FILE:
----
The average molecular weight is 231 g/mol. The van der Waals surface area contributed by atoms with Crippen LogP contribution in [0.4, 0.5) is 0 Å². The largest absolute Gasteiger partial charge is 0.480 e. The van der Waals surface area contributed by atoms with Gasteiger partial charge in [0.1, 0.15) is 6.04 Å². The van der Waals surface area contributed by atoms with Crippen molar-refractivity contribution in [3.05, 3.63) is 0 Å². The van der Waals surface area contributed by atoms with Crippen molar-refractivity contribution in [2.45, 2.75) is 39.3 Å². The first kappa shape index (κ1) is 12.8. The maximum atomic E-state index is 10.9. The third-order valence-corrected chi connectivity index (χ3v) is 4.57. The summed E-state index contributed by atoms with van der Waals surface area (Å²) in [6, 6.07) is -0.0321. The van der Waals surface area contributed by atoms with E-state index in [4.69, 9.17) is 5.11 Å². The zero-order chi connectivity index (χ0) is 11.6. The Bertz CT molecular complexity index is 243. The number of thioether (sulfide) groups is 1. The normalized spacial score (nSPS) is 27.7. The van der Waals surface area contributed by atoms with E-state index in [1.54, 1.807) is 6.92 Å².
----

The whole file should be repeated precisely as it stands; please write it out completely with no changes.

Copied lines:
The average molecular weight is 231 g/mol. The van der Waals surface area contributed by atoms with Crippen LogP contribution in [0.4, 0.5) is 0 Å². The largest absolute Gasteiger partial charge is 0.480 e. The van der Waals surface area contributed by atoms with Gasteiger partial charge in [0.1, 0.15) is 6.04 Å². The van der Waals surface area contributed by atoms with Crippen molar-refractivity contribution in [3.05, 3.63) is 0 Å². The van der Waals surface area contributed by atoms with Crippen molar-refractivity contribution in [2.45, 2.75) is 39.3 Å². The first kappa shape index (κ1) is 12.8. The maximum atomic E-state index is 10.9. The third-order valence-corrected chi connectivity index (χ3v) is 4.57. The summed E-state index contributed by atoms with van der Waals surface area (Å²) in [6, 6.07) is -0.0321. The van der Waals surface area contributed by atoms with E-state index in [4.69, 9.17) is 5.11 Å². The zero-order chi connectivity index (χ0) is 11.6. The Bertz CT molecular complexity index is 243. The number of thioether (sulfide) groups is 1. The normalized spacial score (nSPS) is 27.7. The van der Waals surface area contributed by atoms with E-state index in [1.54, 1.807) is 6.92 Å².